Not that Keb' Mo' needed any further confirmation, but he knew just how misunderstood his 2011 album, "The Reflection," had been when Grammy voters nominated the album in the best contemporary blues album category.
"That puzzled the (crap) out of me," he said in a recent phone interview. "What that told me was that creatively, I'm a trusted name in the blues, so to speak, and the record stood on its own because to get through that, the gauntlet of the blues, the listening for the Grammys, it takes a lot to get through that.
"You've got to have something with quality. So, the quality must have been good enough to where people dug it for it to end up in that category. It's a Grammy-nominated record, but that also told me that everyone misunderstood it."
Certainly if there's one thing Keb' Mo' knows, it's what a blues song sounds like. And "The Reflection" was definitively not a blues album. Instead, it was an opportunity for Keb' Mo' – aka Kevin Moore -- to explore a side of his music that had only surfaced here and there before -- his taste for sleek R&B and soul.
To say that wasn't what many Keb' Mo' fans expected – or wanted - would be stating the obvious. Even going into "The Reckoning" project, Moore anticipated he'd have to deal with some mixed reactions.
"I knew in making a record like that, there were going to be some people going 'What's This?!'" Moore said. "But you know, I make the records for me so that I'm clearly satisfied. I can't just cater to my audience to the point that I throw myself under the creative bus."
And Moore's expectations played out as his blues audience seemingly was as befuddled by "The Reflection" as Moore was with the Grammy nomination.
"It just wasn't familiar to them," Moore said. "They just didn't know what to do with it.
"All of a sudden I bring this, I don't know what … Kool and the Gang vibe," he said, laughing at the thought. "Not Kool and the Gang, but an R&B vibe, and everything's really slick and very premeditated or just whatever. People that never heard me, and they suddenly heard that record, they really liked it."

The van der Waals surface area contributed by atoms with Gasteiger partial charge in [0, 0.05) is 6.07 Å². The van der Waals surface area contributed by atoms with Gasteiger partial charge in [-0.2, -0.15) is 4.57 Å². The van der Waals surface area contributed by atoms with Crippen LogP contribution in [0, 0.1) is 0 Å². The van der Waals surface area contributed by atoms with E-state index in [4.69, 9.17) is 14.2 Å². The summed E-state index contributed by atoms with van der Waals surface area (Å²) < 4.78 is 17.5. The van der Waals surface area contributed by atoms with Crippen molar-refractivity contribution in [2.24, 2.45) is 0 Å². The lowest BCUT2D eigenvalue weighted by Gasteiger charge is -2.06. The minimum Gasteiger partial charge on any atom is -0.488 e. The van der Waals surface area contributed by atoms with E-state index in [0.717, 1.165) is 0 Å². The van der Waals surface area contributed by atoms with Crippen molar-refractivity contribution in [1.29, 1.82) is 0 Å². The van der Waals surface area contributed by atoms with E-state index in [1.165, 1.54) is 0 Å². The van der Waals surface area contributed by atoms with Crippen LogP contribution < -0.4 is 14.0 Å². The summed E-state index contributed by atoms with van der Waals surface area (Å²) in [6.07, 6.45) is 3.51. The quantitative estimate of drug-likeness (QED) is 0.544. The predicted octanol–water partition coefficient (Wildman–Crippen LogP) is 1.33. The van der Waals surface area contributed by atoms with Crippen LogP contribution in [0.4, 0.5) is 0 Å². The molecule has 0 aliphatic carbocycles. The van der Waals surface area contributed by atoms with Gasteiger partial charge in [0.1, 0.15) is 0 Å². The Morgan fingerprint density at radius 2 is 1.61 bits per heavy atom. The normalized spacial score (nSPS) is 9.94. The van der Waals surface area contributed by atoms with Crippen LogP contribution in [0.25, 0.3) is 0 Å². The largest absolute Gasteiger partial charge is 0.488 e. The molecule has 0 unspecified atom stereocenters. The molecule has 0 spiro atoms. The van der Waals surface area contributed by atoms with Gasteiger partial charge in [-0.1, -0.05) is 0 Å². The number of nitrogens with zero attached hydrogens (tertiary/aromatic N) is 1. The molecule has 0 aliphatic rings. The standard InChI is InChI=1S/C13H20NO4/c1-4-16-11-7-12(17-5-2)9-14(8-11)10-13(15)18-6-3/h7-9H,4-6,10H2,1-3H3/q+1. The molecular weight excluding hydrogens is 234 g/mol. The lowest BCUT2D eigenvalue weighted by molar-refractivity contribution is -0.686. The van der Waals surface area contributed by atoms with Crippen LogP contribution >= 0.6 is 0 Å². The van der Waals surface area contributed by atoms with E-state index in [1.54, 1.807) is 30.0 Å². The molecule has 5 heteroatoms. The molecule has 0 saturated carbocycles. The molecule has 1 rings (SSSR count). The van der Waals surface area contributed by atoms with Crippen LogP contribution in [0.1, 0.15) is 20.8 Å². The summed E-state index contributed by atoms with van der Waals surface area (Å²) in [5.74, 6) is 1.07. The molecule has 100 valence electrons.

Moore probably hasn't had to deal that sort of confusion with his follow-up album, "BLUESAmericana," which was released in April 2014.
"It's back on the Keb' Mo' - the Keb' Mo' that everybody knows, even though 'The Reflection' is a Keb' Mo' path, too," he said. "But this one is more like the path that everyone knows."
The current album (which was nominated, coincidentally, for a Grammy in February in the Best Americana Album category), is largely acoustic blues, but has some other feels as well.
"There's still some very acoustic stuff on it. But it kind of started rocking a little bit, too," Moore said. "The acoustic guitar leads, the acoustic leads on everything, it does lead, because I started each track with an acoustic instrument. Like the way I cut the record, I decided on my tempo, and I got my tempo right. Then I laid down a vocal with my guitar."
Getting the vocal and drum track recorded before adding other instruments to the tracks allowed Moore to do a better job of making sure the completed tracks reached their full potential.
"A lot of times when I'd be doing tracks before, I found that if I was singing on the track that the track would go down in a different kind of way," Moore said. "While I was singing, a lot of stuff would get by me, because I was singing and getting this vibe.
"But I couldn't get the detail that I wanted in the track from the musicians because I couldn't really watch it very carefully. So what I did was I put one guitar down and the drums, made sure the drums and that vocal were tight and working together. Then I'd go back and put a bass on. So I built the record like that. Each track, that's how I did it."
With its mix of acoustic-centric blues and some more up-tempo material, "BLUESAmericana" lines up with the sound that first earned him recognition and praise.
A native of Los Angeles, Moore was introduced to blues in the 1980s when joined a group founded by producer Monk Higgins called the Whodunit Band. That knowledge came in handy when in 1990 he got a key break.
Moore was invited to portray a musician playing Delta blues music in a play produced by the Los Angeles Theater Center called "Rabbit Foot." The role enabled him to delve into the acoustic Delta blues of artists like Big Bill Broonzy and Mississippi John Hurt.
Soon he was starting to write songs influenced by those and other Delta bluesmen (including Robert Johnson). Signed to Epic Records, which was reviving its blues-oriented Okeh imprint, Moore's self-titled debut, released in 1994, earned strong reviews for its back-to-basics, largely solo acoustic blues sound and its sharply crafted tunes.
Since then, Moore has gradually expanded his sound, incorporating a full band on CDs such as the Grammy-winning 1996 release "Just Like You," "Slow Down" (a 1998 release that also won a Grammy), "The Door" (2000) and "Keep It Simple" (2004) - all without losing the acoustic blues foundation in his sound.
This story originally appeared in RGJ Media's Best Bets section, which publishes every Thursday.